There Is ‘Skepticism and Support’ for National Provider Directory, CMS Official Says

After the Centers for Medicare and Medicaid Services put out a request for information on a proposed CMS-led national directory of providers in October, one CMS official shared insight Wednesday on the feedback the agency has received.

“Overwhelmingly, we heard a lot of support and a lot of skepticism, and that’s what we expected. Then we heard some things we weren’t expecting, and so those are also things that we need to take into account,” said Alexandra Mugge, director and deputy chief health informatics officer of the Health Informatics and Interoperability Group at CMS. Mugge was speaking at the AHIP Medicare, Medicaid, Duals and Commercial Markets Forum held in Washington, D.C on Wednesday.

When CMS asked for public input on the national directory, it proposed a system in which it would collect information from providers and compile it into a single directory maintained by CMS. This directory would be shared with patients and allow them to find and compare providers based on preferences like language and location.

It would differ from the current system, in which each health plan has to get information from each provider. This is time consuming, costly and leads to inaccuracies. A 2019 survey found that maintaining directories cost physician practices $2.67 billion a year.

“There are thousands of directories in healthcare today,” Mugge said. “We spend billions of dollars every year trying to maintain accuracy. But even with those expenditures, we’re seeing accuracy rates at 50% and even lower in many cases.”

Due to the issues associated with provider directories, many stakeholders are — tentatively — in favor of having a national directory. 

“I would say that overwhelmingly stakeholders support this concept of the national directory — if it’s done correctly, if it’s done right,” Mugge stated. “That’s a really big if because no one here is delusional. … I’m very clear that this would be a very difficult endeavor. It’s going to be hard, very hard, but personally I believe that CMS is in the right place to do this.”

Danielle Lloyd, senior vice president of private market innovations and quality initiatives at AHIP, said the advocacy organization requested a public-private partnership when it comes to the national directory. Lloyd moderated the panel on Wednesday.

“Part of our commentary was that if Medicare collects for Medicare, that looks different, right?” Lloyd said. “Medicare is the whole country, Medicare is a national network, right? It’s different from how private insurance works. And we still don’t want to have this national directory sort of solving for a federal issue here and then all of our directories … are over here and then the providers are still getting pinged a bazillion times. How do we really make this a private-public partnership and make sure that this directory solves for a little more than Medicare?”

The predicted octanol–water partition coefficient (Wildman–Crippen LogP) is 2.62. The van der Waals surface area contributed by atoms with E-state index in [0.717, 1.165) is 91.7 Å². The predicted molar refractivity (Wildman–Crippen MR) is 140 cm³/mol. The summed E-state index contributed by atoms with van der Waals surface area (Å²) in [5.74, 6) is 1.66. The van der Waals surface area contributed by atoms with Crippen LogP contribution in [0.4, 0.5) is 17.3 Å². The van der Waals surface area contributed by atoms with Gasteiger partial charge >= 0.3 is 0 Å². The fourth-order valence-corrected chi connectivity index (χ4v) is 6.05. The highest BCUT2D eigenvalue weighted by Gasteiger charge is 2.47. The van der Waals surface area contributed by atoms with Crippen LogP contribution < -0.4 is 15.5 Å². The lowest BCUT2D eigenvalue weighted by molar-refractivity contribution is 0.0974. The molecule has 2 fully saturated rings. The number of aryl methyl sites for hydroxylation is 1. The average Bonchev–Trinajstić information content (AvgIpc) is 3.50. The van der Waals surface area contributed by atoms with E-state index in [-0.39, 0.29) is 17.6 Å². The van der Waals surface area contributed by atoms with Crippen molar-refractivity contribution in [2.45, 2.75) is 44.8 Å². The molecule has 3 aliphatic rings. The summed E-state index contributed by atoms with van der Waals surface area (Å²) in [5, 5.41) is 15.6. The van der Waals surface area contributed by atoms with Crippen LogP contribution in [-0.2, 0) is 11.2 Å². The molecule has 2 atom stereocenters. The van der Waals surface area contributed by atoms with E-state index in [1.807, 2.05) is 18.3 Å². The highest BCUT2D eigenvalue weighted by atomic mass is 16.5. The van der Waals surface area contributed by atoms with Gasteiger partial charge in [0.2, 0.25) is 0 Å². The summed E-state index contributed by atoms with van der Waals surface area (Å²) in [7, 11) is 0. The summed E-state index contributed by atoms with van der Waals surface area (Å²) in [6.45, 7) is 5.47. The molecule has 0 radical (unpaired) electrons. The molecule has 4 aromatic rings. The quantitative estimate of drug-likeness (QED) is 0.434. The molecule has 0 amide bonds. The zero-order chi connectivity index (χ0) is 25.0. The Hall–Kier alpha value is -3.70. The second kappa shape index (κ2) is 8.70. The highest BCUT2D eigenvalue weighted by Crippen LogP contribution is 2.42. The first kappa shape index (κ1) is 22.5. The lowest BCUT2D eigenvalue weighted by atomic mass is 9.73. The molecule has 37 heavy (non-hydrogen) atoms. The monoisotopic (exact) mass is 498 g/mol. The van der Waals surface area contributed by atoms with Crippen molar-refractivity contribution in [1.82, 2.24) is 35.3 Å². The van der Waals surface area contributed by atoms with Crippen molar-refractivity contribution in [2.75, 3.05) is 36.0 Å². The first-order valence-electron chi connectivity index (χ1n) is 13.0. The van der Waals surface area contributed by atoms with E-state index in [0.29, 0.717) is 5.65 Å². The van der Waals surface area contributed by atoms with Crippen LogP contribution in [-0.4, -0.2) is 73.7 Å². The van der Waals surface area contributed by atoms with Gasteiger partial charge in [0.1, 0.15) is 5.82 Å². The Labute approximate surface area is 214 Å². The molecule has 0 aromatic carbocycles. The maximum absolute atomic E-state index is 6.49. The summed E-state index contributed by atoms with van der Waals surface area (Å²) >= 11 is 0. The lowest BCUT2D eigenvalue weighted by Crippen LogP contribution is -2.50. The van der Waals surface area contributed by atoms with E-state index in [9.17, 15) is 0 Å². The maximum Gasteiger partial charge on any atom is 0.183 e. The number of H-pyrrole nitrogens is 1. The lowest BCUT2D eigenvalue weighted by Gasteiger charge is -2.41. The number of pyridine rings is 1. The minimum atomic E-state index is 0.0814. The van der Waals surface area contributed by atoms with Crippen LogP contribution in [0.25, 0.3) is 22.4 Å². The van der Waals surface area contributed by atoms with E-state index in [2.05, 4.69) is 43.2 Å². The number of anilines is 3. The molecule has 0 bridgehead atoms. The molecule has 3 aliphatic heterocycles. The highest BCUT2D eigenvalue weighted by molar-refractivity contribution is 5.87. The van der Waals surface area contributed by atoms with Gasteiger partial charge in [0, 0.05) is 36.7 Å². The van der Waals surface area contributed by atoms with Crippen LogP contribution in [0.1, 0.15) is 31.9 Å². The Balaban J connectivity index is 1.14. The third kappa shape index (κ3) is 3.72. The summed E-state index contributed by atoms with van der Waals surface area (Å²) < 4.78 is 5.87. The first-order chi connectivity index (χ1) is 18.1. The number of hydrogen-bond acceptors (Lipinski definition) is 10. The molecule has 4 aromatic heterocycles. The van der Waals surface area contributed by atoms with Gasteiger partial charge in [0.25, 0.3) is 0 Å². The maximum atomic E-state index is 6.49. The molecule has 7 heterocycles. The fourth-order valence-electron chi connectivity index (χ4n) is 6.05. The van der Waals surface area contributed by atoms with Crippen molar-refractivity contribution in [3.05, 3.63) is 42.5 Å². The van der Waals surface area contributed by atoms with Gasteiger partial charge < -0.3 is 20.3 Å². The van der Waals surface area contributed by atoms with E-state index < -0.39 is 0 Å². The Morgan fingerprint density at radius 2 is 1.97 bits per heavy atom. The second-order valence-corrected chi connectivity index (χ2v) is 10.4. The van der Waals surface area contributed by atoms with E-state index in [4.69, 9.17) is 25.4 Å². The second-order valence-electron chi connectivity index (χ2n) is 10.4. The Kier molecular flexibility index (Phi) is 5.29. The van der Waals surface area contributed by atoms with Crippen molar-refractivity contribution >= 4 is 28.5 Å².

Lloyd previously told MedCity that private payers require more information in their directories than public payers do.

“When you think about original Medicare, for example, it doesn’t really have a network since almost every physician accepts it,” Lloyd said. “For a private payer, each plan product may have a different network. So, it’s not enough to know whether a provider takes Plan A, you have to know whether it takes Plan A’s HMO product, or PPO product, or both. And, you need to know if that differs by location if they practice part of the week in one place and part of the week in another.”

On the panel, Mugge responded that the national directory has to include more than just Medicare, and that a public-private partnership is something CMS wants to include. However, due to the large undertaking the directory would require, it will likely take several steps to complete.

“This has to be a phased-in, measured approach,” Mugge said. “We’re not going to be able to dive in and do all this at once. … I’m just throwing out examples here, but maybe it starts with the data that CMS currently has. Maybe it does start with Medicare, or it starts with our [National Provider Identifier] database. But it does need to be expanded over time to include all of those additional use cases to make it what it needs to be.”

Although a national directory will be difficult to make, the technology is available to do it, added Micky Tripathi, national coordinator for health information technology at HHS, who was a co-panelist.

“I am positive that 99% of you have in your minds the idea of a directory being like a single, static database. … I would encourage you to not think of that as what a directory should be,” Tripathi said. “Think about the way Expedia works today. When you get onto Expedia and you say, ‘I want to fly to Boston, and I’m going to fly tomorrow, and I’d like to fly via these three airlines.’ What does Expedia do? It’s got a set of API’s in the background that goes to all the databases the airlines maintain and gives that information back based on the queries. All of that gives you the experience of being kind of a single database, but it’s really a federated set of databases that connect with each other.” 

As for when a national provider directory could be completed, the panelists did not say. But Mugge and Tripathi did make one thing clear: the idea of a national directory is not a futuristic concept and is something that could be executed. That of course is assuming that all the stakeholders can coalesce around a single vision.

Photo: Tero Vesalainen, Getty Images